Álamos, Pueblo Mágico

Colonial-Archway Entrance to Álamos (Jackie Gilde, photographer)

The Way to Álamos:

The trip to Álamos, Mexico, was not originally a planned stop.  In fact when I first saw the town on a map, it seemed too far out-of-the-way to make the trip worthwhile.  I was more inclined to stay on the pacific coast route.  Why take a chance on a Mexico secondary road winding its way through the Sierra Madres, especially if there’s no Google “street-view” available?  Isn’t that a sign right there to steer clear?  Nonsense.

Jackie had other ideas anyway.  She had done her research.  Jackie knew that Álamos had been classified as a Pueblo Mágico and that it was one those Mexican colonial towns that had prospered during the era of silver mining.  The idea that a small, Mexican town has some sort of “magical” connection was enough to convince me.  It has always seemed to me that Mexico has always had a sense of magical realism.

Briefly, about Pueblos Mágicos:

The Mexican Ministry of Tourism has classified about 111 official towns in Mexico as Pueblos Mágicos (see interesting discussion at Mexico Mike), and in 2005, Álamos received that distinction.  Classifying towns as Pueblos Mágicos is intended to promote an exclusive number of towns in Mexico as particularly notable for their rich culture, history, natural beauty, 18th– century architectural treasures (in 2000, 188 of its structures were declared National Historic Monuments), and, I believe, for the pueblo’s inherent “magical” properties.

Apart from the above qualities of a Pueblo Mágico, Álamos’ “magical feel” for us comes from los ciudadanos de Álamos, the citizens of Álamos.  Truthfully, most all of the Mexicans we’ve met are friendly and warm, but in Álamos the people are exceptionally so.  Everywhere we go in town, we are greeted with warm smiles and enthusiasm.  It’s automatic.  People in Álamos seem to go out of their way to please, to make you feel welcome.  They’re not bothered or annoyed if you don’t speak their language; in fact (and you hear this all the time from experienced travelers), they are flattered when you make the attempt.

The “Magic” Begins:

From the moment we enter Álamos we can sense this town has a different feel.

Our destination was Rancho Acosta B&B, RV Park and Guest Ranch, about a half mile just outside of town, adjacent to the Panteón de Álamos, the village’s municipal cemetery (how about that for a harbinger of magical properties?).  Though our route to Álamos was straight forward from Navajoa to Álamos with smooth and well-maintained two-lane roads, once we drove under the imposing, colonial-style entrance to the town, the street immediately begins to narrow, so narrow it is impossible to imagine how any type of RV vehicle could manage to squeeze its way through the maze of one-way streets up ahead of us.  Clearly, Pueblos Mágicos do not easily admit visitors without first undertaking a series of challenges to ensure the worthiness of her guests.  Álamos is no different.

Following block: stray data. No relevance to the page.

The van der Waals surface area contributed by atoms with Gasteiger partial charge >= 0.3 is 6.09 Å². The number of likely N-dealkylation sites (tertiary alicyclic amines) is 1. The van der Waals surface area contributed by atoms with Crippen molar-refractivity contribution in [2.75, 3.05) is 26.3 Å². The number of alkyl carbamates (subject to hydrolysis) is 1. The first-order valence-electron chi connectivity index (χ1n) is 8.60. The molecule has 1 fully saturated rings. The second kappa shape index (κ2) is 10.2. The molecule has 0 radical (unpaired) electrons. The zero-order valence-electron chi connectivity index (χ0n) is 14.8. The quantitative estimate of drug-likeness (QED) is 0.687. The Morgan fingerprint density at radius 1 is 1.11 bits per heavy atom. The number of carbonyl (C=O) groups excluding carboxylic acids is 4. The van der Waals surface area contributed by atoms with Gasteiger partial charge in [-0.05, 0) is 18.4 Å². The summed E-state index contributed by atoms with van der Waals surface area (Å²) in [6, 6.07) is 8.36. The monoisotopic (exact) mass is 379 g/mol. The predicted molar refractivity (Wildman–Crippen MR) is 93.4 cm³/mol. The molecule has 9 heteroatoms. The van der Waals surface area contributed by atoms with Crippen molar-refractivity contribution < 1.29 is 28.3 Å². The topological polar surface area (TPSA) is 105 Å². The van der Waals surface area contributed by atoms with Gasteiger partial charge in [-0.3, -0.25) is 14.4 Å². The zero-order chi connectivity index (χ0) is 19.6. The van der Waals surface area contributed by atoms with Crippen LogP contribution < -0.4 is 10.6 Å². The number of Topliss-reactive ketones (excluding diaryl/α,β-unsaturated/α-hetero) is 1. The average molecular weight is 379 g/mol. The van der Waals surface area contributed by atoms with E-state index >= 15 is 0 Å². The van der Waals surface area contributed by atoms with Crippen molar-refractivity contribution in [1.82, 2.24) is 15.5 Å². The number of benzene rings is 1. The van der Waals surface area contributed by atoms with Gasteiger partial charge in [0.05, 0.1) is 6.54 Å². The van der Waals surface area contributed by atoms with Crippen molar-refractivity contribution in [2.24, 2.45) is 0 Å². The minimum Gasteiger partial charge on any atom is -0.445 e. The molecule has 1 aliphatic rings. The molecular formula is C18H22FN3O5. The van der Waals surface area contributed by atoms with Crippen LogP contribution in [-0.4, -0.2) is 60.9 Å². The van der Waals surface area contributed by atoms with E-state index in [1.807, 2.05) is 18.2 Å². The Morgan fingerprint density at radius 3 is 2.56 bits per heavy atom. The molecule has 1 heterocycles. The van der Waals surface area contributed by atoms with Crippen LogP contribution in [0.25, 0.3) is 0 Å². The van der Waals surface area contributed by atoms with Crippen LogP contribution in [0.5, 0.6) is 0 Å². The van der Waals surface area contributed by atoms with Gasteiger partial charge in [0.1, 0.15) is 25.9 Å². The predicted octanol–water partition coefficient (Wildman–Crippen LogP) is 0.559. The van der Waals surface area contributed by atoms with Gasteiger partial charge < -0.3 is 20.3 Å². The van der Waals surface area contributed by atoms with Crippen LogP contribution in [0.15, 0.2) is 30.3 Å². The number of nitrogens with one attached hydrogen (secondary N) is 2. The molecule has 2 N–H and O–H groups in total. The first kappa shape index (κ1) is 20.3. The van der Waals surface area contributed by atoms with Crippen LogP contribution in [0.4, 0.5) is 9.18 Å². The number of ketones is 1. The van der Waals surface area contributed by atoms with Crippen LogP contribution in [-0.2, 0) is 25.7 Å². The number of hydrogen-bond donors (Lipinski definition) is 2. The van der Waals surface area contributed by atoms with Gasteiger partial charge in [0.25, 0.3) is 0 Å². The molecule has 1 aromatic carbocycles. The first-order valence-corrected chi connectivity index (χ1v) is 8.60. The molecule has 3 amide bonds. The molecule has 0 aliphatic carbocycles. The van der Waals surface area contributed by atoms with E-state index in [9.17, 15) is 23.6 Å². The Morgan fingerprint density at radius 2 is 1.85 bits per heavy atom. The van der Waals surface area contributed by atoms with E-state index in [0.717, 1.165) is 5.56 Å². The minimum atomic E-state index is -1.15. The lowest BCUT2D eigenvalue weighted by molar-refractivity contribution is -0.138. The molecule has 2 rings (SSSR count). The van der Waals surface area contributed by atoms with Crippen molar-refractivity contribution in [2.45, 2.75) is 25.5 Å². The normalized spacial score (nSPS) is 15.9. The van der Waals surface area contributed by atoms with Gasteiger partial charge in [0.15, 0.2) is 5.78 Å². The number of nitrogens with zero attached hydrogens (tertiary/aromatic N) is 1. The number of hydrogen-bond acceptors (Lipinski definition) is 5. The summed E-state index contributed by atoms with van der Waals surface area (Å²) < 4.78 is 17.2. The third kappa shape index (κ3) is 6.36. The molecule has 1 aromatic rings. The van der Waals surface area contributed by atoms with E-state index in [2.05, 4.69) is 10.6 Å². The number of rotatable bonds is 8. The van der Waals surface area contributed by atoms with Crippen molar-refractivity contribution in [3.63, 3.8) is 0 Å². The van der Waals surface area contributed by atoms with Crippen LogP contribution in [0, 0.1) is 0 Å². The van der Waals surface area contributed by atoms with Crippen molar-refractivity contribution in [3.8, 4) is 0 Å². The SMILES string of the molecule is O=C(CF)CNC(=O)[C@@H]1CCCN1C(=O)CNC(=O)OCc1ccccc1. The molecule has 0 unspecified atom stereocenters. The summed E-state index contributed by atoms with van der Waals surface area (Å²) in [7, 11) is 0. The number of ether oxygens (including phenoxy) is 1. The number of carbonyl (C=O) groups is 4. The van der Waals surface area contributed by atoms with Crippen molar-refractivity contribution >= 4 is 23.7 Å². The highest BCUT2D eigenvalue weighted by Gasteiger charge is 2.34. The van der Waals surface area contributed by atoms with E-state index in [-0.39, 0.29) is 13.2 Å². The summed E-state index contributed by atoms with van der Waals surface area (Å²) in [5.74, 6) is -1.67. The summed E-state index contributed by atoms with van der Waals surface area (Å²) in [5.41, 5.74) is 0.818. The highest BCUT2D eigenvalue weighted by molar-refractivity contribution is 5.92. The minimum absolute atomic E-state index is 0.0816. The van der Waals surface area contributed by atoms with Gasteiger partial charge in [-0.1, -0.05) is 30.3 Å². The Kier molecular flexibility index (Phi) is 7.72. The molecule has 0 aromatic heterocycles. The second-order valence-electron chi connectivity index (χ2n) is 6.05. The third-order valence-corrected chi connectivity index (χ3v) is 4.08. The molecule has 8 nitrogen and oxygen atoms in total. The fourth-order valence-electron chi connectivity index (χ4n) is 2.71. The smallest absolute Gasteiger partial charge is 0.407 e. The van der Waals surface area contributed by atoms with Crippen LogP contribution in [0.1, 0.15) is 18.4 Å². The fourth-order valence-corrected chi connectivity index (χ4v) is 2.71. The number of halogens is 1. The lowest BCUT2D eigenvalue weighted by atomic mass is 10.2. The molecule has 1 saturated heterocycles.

First challenge:  Wayfinding:

It’s no surprise that a large portion of our youth population have grown up without having the physical experience of manipulating a non-digital map.  Thanks to GPS and the use of “smart phones,” the physical act of sensing one’s environment using a map then “navigating spatially” has all but been lost. All cultures practice wayfinding — sensing one’s environment for barriers to travel, then navigating spatially to a remote destination.

We were following the directions to the park from both the Church’s book Mexican Camping and the Google mapping app. But the “google-map world” looks much different on the ground, no matter how closely you study their maps.  How did we ever find our way in a pre-Google, pre-GPS world?  We used gas station paper maps, of course, or the big spiral-bound Rand McNally Road Atlas, and first-person descriptions.  In any event, I took a wrong turn in spite of (or because of) Google “directions” into a one-way street.  Had to back up the truck camper blind, surrounded by mid-afternoon traffic, nerves on a razor’s edge.  I noticed a man in a car right next to me signaling me that he would guide me while I backed up.

I was able to successfully back up in the heavy traffic and turn myself around.  This time I was pointed the right way but down an unknown street that continued to get narrower and narrower.  I had to pull over to try to get my bearings.  Not successful.

Some buildings jut awkwardly into the street, making vehicle passage even more narrow.

The challenging part of negotiating your way through a small town like Álamos is identifying street names.  Sometimes there are street names posted on the corner; sometimes they are posted on the sides of buildings; sometimes they are nonexistent.


One of the many ubiquitous three-wheeled, motorized food carts.

Lost, with no sense of how to regain my sense of direction, I noticed a man on a motorized three-wheeled food cart waving at me from behind.  He pulled along side of me on his trike and asked in English, “Señor, where you going?”  After telling him, he sped ahead and waved for me to follow him all the way to Rancho Acosta.

The Flood Waters of Álamos:

Not only are the streets narrow, but the concrete and cobblestone curbs are extraordinarily high—and for good reason.  Rainy season is during the July/August summer months and because the town is nestled at the foot of the Sierra Madres, occasional monsoon-like rains tend to cause flash flooding.  The mountain runoff is carried through the streets and into the arroyos.  The curbs are about four feet high, keeping the businesses and pedestrians high and dry—for the most part, I imagine.